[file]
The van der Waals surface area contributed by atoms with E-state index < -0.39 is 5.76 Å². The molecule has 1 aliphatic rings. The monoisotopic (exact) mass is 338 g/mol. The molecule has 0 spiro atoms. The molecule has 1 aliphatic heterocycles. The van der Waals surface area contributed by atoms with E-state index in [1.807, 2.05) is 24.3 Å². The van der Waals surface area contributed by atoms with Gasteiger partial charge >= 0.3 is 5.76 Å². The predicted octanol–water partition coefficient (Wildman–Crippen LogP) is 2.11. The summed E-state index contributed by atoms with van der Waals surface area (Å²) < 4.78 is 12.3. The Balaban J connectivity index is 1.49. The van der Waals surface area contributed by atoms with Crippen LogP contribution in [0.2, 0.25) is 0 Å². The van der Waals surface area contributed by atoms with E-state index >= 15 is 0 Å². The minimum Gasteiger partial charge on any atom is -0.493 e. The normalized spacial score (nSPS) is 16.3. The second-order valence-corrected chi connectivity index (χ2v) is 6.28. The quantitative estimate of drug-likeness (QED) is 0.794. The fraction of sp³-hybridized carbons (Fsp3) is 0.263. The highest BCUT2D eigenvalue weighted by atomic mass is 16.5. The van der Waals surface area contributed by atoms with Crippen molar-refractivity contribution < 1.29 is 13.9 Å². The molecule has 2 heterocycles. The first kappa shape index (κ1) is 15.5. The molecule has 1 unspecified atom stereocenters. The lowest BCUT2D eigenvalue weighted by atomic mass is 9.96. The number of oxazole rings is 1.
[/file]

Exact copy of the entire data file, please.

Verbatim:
The van der Waals surface area contributed by atoms with E-state index < -0.39 is 5.76 Å². The molecule has 1 aliphatic rings. The monoisotopic (exact) mass is 338 g/mol. The molecule has 0 spiro atoms. The molecule has 1 aliphatic heterocycles. The van der Waals surface area contributed by atoms with E-state index in [1.807, 2.05) is 24.3 Å². The van der Waals surface area contributed by atoms with Gasteiger partial charge >= 0.3 is 5.76 Å². The predicted octanol–water partition coefficient (Wildman–Crippen LogP) is 2.11. The summed E-state index contributed by atoms with van der Waals surface area (Å²) < 4.78 is 12.3. The Balaban J connectivity index is 1.49. The van der Waals surface area contributed by atoms with Crippen LogP contribution in [0.2, 0.25) is 0 Å². The van der Waals surface area contributed by atoms with E-state index >= 15 is 0 Å². The minimum Gasteiger partial charge on any atom is -0.493 e. The normalized spacial score (nSPS) is 16.3. The second-order valence-corrected chi connectivity index (χ2v) is 6.28. The quantitative estimate of drug-likeness (QED) is 0.794. The fraction of sp³-hybridized carbons (Fsp3) is 0.263. The highest BCUT2D eigenvalue weighted by atomic mass is 16.5. The van der Waals surface area contributed by atoms with Crippen molar-refractivity contribution < 1.29 is 13.9 Å². The molecule has 2 heterocycles. The first kappa shape index (κ1) is 15.5. The molecule has 1 unspecified atom stereocenters. The lowest BCUT2D eigenvalue weighted by atomic mass is 9.96. The number of oxazole rings is 1.